Teju Cole | The voice of the mind

Teju Cole’s Open City has been widely praised as one of 2011’s best novels, and deservedly so. It is a reflection on the experimental modernism of the early 20th century as well as a sharply political and contemporary novel. Cole’s erudition and intellectual curiosity are characteristic of all his writing, whether in the long-form Open City or the short, absurd “Small Fates” snippets from Nigerian life he posts regularly to his Twitter account (@tejucole).

Cole was born in Lagos and is a resident of Brooklyn, New York, where he teaches at Bard College and works as an art historian and photographer. He was at the Goa Arts and Literary Festival last week to talk about several of his wide-ranging and closely followed interests in art, urbanism, music and literature. Edited excerpts from his conversation with Lounge:

When did you start to think about writing and literature?

I haven’t always been a writer of fiction. Sometime in my mid-20s, 10 years ago, I realized that my desire to put experience into words was best matched by a very specific approach; trying to find the most layered and complicated thoughts and put them in the clearest language I could manage.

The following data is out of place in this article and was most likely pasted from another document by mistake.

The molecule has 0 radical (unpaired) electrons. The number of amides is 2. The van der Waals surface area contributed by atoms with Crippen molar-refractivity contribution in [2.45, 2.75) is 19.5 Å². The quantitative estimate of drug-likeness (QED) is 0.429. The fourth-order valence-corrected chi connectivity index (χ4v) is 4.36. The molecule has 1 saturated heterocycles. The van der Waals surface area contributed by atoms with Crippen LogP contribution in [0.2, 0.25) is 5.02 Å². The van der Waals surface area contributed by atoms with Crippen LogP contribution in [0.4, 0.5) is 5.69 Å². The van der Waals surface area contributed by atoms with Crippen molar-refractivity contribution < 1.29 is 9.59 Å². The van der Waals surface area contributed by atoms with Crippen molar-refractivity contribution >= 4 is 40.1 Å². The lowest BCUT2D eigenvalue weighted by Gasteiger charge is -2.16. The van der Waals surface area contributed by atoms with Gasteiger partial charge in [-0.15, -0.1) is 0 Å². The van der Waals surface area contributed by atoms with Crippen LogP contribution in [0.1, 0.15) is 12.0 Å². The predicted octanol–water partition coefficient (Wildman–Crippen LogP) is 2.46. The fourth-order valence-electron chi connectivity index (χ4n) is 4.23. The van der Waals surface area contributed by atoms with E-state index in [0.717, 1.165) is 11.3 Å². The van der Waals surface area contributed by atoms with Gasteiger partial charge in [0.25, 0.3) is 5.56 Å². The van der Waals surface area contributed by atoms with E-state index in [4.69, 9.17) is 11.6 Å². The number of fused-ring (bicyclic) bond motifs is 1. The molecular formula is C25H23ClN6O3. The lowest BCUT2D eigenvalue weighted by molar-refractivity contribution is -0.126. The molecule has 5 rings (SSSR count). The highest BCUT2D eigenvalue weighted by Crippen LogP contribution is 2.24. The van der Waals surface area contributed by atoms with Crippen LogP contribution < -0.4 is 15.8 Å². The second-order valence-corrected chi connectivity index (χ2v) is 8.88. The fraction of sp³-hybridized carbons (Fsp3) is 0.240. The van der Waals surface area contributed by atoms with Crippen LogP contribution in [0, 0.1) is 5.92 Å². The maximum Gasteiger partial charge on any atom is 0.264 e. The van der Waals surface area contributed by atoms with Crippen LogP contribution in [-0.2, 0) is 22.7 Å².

Earlier on, under the influence of people likeJames Joyce, people like Wole Soyinka and generally this idea of the shock of the new, my concept had been to be pyrotechnic, like Garcia Marquez andSalman Rushdie—make it new by making it noisy and furious. Clearly, there are people who can do that well. But In my mid-20s I realized that I needed to go back to (George) Orwell, (Ernest) Hemingway, (V.S.) Naipaul; Virginia Woolf, who’s a wonderful writer of the English sentence. A little bit of Henry James, not in the length of the sentences, but in the effort to be complex by being complicated without being needlessly loud.

Once that discovery was made I started to write. I did quite a bit of writing online: blogs, essays, writing to friends, writing for friends. If I travelled somewhere I would write about it, and a kind of voice started to emerge, and I started to write better and better sentences.

Tell us about your first book.

About six years ago, I went to Nigeria. I wrote a fictionalized memoir of my experiences of going back after a long time, which was published as Every Day Is for the Thief.

And so it started. It was never, “I have to be a writer.” Never that. I had a stark and pragmatic attitude to literary success.

We’re talking about success after publishing.

That’s right, not about success on the page. I suspected that would be within my reach or that it was worth fighting for. But the way the industry is set up, I’m not going to write what they want, and they’re not going to like me. I know: I’m an African, I’m in America, I’m supposed to write a multigenerational family epic. I wanted to write about resolutely contemporary experience.

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